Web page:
To create a sustainable business model that allows for new technologies and solutions to be worked upon, standardisation is critical. One such organisation working on creating standards in the area of testing and ECU development is ASAM, short for Association for Standardization of Automation and Measuring Systems. We recently had the opportunity to interact with Thomas Thomsen, Global Technology Manager and Simon Preis, Business Manager, ASAM.
ASAM is a worldwide membership base consisting of OEMs, Tier I suppliers and tool suppliers. The present standards have primarily been created in Germany with international participation, as most of the members are German companies. ASAM now plans to focus on spreading awareness about its created standards and the benefits of adopting them in the Indian market. India quite naturally comes across as a potentially positive market and will prove beneficial in the long-run, said Thomsen.
Once companies adopt ASAM standards, their dependence on some specific suppliers will be reduced, informed Preis. The development cost too is reduced significantly as every process doesn’t need to be created from scratch. In absence of such standards, OEMs need to carry out development and sourcing of tools, interfaces and other related items on their own. This pushes up the cost significantly apart from slowing down the work’s pace.
While the organisation is looking at creating new members here, it doesn’t plan to establish an office here. Until they have enough members to justify the need of an office, they’ll continue to operate through representatives. There have been discussions with multiple companies in India but Preis thinks it might take some time before one can see a widespread adoption of ASAM standards here. ASAM standards are already being used by the US, European and Japanese automotive industry.
Many Indian companies are indirectly using these standards, since the tools being used by them here are mostly American or European, and are already compliant of ASAM standards. A significant change is likely to take place at a point when the OEMs progress to a level, where they want to influence standards. In the beginning, OEMs follow standards but as they progress technically, they want to influence standards to better suit their requirements in a fair way. It is then that the company starts actively participating in standard development and becomes an active member.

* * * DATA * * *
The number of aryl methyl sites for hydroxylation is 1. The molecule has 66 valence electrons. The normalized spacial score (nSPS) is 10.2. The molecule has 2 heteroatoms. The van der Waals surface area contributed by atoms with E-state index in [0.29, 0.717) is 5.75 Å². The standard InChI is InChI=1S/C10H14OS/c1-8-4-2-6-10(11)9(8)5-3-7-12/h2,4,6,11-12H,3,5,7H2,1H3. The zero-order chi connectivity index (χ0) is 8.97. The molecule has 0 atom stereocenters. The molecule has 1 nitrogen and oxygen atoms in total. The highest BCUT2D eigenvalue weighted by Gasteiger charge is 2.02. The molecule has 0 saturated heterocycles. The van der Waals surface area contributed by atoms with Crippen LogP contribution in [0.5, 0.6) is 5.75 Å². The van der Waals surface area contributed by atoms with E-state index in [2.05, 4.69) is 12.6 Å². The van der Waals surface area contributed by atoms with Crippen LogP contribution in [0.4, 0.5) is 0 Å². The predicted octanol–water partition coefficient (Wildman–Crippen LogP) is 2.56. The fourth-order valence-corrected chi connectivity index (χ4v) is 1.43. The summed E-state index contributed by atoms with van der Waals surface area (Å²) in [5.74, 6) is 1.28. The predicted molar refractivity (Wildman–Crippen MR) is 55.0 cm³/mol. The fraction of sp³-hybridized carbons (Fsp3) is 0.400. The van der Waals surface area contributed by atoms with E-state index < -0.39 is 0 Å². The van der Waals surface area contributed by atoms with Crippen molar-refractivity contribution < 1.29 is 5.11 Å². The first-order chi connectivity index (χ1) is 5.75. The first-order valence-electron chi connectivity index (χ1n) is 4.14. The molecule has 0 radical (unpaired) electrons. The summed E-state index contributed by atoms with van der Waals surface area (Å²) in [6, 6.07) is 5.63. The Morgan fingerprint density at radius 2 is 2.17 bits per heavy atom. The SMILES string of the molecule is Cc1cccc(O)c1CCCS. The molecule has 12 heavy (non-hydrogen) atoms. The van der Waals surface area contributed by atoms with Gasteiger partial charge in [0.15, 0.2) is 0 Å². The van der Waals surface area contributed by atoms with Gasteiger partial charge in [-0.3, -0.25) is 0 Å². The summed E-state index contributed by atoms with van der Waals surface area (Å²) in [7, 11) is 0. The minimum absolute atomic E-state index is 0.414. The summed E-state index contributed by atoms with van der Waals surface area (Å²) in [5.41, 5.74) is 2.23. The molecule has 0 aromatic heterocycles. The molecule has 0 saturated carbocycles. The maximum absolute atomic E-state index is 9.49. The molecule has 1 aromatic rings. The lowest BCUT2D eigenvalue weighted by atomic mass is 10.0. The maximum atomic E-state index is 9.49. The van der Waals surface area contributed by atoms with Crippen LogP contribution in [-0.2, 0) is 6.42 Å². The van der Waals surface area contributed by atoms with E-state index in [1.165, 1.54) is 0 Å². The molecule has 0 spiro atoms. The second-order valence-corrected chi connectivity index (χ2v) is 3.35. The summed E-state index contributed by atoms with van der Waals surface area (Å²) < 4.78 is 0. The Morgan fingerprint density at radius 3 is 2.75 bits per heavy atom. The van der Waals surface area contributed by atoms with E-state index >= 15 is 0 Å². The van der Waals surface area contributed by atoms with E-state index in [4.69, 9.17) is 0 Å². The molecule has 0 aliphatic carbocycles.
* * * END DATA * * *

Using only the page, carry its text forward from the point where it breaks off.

Preis told us that ASAM standards’ growth will primarily be driven by OEMs. “If an OEM pushes its suppliers to adopt these standards in wake of the benefits, the suppliers will take up the membership easily,” he said. OEMs would adopt such standards as they prefer to have a choice between different systems. A turnkey solution might not always be the best one around. Preis explained that a decade back or so, an OEM had only one system in place, which made it difficult to exchange data or connect other systems to the main system. This can now be achieved with ASAM standards.
An interesting conclusion from the discussion was that while the results for OEMs seem positive, the perception could be different among the supplier community. Smaller suppliers would benefit from ASAM participation as they’ll be able to pitch their products to large companies, since their ASAM compliance would put them at the same level as others. A large supplier, however, may prefer a close-ended system as that would allow it to keep its customers with itself. However, even large suppliers can benefit greatly from ASAM standards and conveying this is going to be a key focus for the organisation across the globe in the coming years.
ASAM standards briefly explained:
AE: automotive electronics
Standards-based solutions can make it easier to integrate low-cost off-the-shelf solutions in unique ways to provide better features to customers.
CAT: computer aided testing
A typical test cell might consist of a test automation system that controls all of the equipment, a dynamometer or emissions test stand that interfaces with the vehicle.
In 2007, Bosch agreed to give the rights of the measurement data format (MDF) to ASAM. A common project team of experts from Vector Informatik, ETAS and dSPACE collected requirements for an enhanced MDF version. In 2009, the standard was released as ASAM COMMON MDF V4.0.0